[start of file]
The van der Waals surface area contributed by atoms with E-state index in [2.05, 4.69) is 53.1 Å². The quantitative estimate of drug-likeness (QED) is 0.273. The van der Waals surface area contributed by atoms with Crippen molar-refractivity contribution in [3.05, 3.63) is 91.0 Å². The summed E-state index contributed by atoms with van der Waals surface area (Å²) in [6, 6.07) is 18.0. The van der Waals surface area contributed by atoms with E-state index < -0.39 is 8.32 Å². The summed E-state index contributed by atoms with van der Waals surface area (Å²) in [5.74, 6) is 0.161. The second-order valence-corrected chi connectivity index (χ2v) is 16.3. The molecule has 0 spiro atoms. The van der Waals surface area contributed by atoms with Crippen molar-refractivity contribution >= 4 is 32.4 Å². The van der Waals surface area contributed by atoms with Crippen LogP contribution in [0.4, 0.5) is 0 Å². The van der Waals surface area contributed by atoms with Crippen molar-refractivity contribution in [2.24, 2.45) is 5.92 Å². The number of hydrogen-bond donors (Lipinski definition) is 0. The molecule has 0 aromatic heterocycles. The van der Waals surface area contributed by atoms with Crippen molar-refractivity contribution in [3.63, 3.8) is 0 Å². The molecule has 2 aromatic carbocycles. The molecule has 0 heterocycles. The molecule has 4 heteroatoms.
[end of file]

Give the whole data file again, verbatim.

The van der Waals surface area contributed by atoms with E-state index in [2.05, 4.69) is 53.1 Å². The quantitative estimate of drug-likeness (QED) is 0.273. The van der Waals surface area contributed by atoms with Crippen molar-refractivity contribution in [3.05, 3.63) is 91.0 Å². The summed E-state index contributed by atoms with van der Waals surface area (Å²) in [6, 6.07) is 18.0. The van der Waals surface area contributed by atoms with E-state index < -0.39 is 8.32 Å². The summed E-state index contributed by atoms with van der Waals surface area (Å²) in [5.74, 6) is 0.161. The second-order valence-corrected chi connectivity index (χ2v) is 16.3. The molecule has 0 spiro atoms. The van der Waals surface area contributed by atoms with Crippen molar-refractivity contribution >= 4 is 32.4 Å². The van der Waals surface area contributed by atoms with Crippen LogP contribution in [0.4, 0.5) is 0 Å². The van der Waals surface area contributed by atoms with Crippen molar-refractivity contribution in [2.24, 2.45) is 5.92 Å². The number of hydrogen-bond donors (Lipinski definition) is 0. The molecule has 0 aromatic heterocycles. The van der Waals surface area contributed by atoms with Crippen molar-refractivity contribution in [3.63, 3.8) is 0 Å². The molecule has 2 aromatic carbocycles. The molecule has 0 heterocycles. The molecule has 4 heteroatoms.